Mampe Chwaedi has been trading as a general dealer for 35 years. And even in moments when a closing shop has seemed to be her only option, she has refused to throw in the towel. She now stands tall and proud because of her humility, patience, tolerance and friendly smile. Chwaedi opened Iketsetseng General Dealer in the small farming town of Koffiefontein in the Free State in 1987. At the time, she could not find a job and had to take care of her children as a single mother.
She started by selling fruit and vegetables in her yard. She recalls how many times she lost her trading tent due to poor weather conditions, theft and other misfortunes. “When I started out, it was quite a challenge because I didn’t have much to start with,” she told Vutivi News. “I would buy stock and would pitch my tent outside of my home and trade.”
As her business picked up slowly, she encountered numerous challenges. “People around me saw how I was able to feed my family and make a living for myself and they would challenge me and open businesses right around me,” Chwaedi said. “They were of the impression that it was very easy, so I watched many of them start their businesses. “However, their businesses wouldn’t last because of their approach and because of their attitude towards their customers.”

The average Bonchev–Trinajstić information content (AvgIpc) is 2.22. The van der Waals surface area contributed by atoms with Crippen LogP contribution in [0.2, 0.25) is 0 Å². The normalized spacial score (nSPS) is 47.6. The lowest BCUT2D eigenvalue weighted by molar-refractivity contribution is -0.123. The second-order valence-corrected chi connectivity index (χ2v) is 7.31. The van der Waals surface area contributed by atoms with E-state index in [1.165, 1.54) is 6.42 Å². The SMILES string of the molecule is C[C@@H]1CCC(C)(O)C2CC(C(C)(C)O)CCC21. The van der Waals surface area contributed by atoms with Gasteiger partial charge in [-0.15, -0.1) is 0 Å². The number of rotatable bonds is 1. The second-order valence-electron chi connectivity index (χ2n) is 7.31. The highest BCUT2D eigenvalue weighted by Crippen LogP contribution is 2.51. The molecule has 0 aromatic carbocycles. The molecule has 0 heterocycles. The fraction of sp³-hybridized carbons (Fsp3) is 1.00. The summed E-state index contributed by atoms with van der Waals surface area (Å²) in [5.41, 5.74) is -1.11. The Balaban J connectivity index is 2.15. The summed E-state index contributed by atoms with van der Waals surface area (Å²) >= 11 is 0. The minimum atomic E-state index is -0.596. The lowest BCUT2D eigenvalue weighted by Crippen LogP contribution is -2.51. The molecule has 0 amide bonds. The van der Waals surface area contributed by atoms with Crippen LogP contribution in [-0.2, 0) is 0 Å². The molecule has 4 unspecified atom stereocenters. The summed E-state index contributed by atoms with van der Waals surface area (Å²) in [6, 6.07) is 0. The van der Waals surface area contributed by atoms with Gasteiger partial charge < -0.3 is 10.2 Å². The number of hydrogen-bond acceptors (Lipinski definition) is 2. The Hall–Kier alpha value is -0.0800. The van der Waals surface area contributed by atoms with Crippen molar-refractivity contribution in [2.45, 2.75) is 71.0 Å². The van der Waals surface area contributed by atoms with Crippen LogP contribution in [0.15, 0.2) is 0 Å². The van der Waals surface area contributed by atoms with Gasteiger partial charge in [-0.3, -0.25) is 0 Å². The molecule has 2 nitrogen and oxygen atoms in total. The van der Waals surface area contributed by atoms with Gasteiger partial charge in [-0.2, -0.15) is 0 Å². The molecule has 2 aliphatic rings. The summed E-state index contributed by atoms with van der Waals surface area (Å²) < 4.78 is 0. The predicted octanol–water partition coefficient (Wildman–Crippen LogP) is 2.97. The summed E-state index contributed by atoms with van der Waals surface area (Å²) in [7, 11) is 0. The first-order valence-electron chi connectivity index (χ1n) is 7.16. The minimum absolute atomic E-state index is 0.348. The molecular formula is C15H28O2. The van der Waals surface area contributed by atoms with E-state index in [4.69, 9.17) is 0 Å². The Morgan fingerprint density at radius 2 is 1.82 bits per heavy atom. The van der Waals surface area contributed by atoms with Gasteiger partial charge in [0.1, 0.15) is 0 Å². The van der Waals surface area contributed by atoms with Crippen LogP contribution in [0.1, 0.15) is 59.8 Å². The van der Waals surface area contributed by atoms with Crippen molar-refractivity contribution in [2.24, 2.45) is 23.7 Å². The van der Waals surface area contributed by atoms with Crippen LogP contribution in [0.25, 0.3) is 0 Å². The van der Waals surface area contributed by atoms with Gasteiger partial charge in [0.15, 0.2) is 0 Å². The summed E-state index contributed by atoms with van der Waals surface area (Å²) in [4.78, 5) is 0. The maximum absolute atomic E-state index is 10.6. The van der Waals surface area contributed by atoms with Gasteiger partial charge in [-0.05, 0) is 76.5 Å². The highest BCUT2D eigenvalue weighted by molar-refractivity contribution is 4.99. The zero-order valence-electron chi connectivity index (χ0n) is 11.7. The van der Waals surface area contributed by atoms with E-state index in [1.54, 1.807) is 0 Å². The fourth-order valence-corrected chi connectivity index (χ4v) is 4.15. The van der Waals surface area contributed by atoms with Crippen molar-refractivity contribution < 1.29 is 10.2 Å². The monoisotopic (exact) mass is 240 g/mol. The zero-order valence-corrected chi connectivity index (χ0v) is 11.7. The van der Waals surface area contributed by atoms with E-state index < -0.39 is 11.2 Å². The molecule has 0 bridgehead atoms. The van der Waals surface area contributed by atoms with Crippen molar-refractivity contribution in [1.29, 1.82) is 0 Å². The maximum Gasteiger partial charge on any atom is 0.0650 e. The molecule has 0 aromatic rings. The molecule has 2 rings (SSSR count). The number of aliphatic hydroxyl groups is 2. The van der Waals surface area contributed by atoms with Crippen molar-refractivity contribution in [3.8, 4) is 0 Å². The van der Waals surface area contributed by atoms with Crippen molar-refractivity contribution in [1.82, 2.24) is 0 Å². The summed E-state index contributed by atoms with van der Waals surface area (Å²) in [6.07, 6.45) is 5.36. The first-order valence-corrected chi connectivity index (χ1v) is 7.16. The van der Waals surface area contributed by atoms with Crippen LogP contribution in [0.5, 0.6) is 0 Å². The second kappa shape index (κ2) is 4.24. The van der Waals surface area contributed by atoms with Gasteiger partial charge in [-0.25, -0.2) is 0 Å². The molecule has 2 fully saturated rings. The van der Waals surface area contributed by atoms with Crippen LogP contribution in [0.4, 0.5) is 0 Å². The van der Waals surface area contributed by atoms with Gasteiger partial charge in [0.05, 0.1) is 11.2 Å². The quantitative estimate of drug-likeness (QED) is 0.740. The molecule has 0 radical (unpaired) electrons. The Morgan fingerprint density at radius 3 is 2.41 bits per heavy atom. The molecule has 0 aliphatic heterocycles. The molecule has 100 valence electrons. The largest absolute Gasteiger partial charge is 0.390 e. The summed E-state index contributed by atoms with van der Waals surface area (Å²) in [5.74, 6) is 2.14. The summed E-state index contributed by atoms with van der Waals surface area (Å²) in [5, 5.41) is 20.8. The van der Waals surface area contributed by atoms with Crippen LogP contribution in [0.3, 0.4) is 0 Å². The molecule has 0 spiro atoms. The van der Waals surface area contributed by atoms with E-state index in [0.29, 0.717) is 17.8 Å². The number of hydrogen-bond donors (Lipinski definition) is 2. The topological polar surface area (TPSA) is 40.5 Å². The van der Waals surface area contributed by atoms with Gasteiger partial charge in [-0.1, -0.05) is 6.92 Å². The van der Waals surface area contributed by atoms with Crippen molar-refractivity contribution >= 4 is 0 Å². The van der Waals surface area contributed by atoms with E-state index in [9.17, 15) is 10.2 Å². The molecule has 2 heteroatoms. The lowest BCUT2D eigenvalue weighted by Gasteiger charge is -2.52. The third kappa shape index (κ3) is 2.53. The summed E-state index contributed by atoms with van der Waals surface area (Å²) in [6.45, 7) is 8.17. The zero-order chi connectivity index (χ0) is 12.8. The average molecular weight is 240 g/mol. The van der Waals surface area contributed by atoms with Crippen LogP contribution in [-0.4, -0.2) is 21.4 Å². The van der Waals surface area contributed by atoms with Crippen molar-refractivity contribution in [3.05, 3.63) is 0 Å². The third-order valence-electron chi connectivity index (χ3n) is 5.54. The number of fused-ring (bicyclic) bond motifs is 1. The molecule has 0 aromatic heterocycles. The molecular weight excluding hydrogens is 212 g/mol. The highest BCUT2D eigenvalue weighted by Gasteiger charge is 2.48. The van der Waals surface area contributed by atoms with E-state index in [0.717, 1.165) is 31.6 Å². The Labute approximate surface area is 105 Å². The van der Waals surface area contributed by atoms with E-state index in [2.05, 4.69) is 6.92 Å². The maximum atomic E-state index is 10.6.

As the years went by, Chwaedi started supplying more goods. She travelled as far as the Northern Cape and the North West to source quality fruit, vegetables, meat and fabric for the clothing that she makes. Her resilience to keep her business going has put her children through school and university. She has also built her own home and bought a van, which she now uses to travel to different parts of the country to stock her shop.
Today she operates her business central Koffiefontein after securing a property. Chwaedi considers herself a versatile trader and looking back, she realises how easily she could have closed her business. “When Covid-19 hit and many people lost their jobs, our businesses suffered greatly and so did mine,” she said. “Many of my fellow traders had to shut their spaza shops and general dealers, and with the influx of shops operated by foreign nationals, it became even more difficult to trade.
“However, it is my humility and the fact that I greatly respect my customers that I was able to keep trading and operating after all these years.” Chwaedi told Vutivi News that she would continue trading until the end of her days and planned on extending her shop into a mini supermarket.